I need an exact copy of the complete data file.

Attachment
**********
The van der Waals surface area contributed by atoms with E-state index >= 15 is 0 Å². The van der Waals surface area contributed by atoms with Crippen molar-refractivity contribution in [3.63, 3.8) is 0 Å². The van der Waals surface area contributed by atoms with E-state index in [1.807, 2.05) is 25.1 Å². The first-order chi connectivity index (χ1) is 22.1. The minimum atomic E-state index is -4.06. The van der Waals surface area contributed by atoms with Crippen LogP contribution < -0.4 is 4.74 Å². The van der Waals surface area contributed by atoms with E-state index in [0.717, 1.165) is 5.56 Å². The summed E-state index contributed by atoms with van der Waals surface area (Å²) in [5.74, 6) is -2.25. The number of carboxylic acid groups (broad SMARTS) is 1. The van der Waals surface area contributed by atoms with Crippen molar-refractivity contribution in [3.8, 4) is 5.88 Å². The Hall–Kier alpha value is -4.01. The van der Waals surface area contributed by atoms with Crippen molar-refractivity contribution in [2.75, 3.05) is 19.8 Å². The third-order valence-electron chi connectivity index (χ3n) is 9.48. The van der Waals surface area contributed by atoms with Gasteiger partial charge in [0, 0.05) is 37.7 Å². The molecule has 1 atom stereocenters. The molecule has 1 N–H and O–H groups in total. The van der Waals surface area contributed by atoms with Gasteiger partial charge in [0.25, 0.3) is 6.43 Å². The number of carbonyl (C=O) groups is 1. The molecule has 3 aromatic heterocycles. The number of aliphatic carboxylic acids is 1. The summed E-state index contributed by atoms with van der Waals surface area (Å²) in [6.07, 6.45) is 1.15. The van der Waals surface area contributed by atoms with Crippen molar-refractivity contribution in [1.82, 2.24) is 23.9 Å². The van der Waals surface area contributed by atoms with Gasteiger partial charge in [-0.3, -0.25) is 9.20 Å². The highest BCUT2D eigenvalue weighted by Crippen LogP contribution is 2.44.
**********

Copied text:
The van der Waals surface area contributed by atoms with E-state index >= 15 is 0 Å². The van der Waals surface area contributed by atoms with Crippen molar-refractivity contribution in [3.63, 3.8) is 0 Å². The van der Waals surface area contributed by atoms with E-state index in [1.807, 2.05) is 25.1 Å². The first-order chi connectivity index (χ1) is 22.1. The minimum atomic E-state index is -4.06. The van der Waals surface area contributed by atoms with Crippen LogP contribution < -0.4 is 4.74 Å². The van der Waals surface area contributed by atoms with E-state index in [0.717, 1.165) is 5.56 Å². The summed E-state index contributed by atoms with van der Waals surface area (Å²) in [5.74, 6) is -2.25. The number of carboxylic acid groups (broad SMARTS) is 1. The van der Waals surface area contributed by atoms with Crippen molar-refractivity contribution in [3.8, 4) is 5.88 Å². The Hall–Kier alpha value is -4.01. The van der Waals surface area contributed by atoms with Crippen molar-refractivity contribution in [2.75, 3.05) is 19.8 Å². The third-order valence-electron chi connectivity index (χ3n) is 9.48. The van der Waals surface area contributed by atoms with Gasteiger partial charge in [0, 0.05) is 37.7 Å². The molecule has 1 atom stereocenters. The molecule has 1 N–H and O–H groups in total. The van der Waals surface area contributed by atoms with Gasteiger partial charge in [0.25, 0.3) is 6.43 Å². The number of carbonyl (C=O) groups is 1. The molecule has 3 aromatic heterocycles. The number of aliphatic carboxylic acids is 1. The summed E-state index contributed by atoms with van der Waals surface area (Å²) in [6.07, 6.45) is 1.15. The van der Waals surface area contributed by atoms with Crippen molar-refractivity contribution in [1.82, 2.24) is 23.9 Å². The van der Waals surface area contributed by atoms with Gasteiger partial charge in [-0.3, -0.25) is 9.20 Å². The highest BCUT2D eigenvalue weighted by Crippen LogP contribution is 2.44.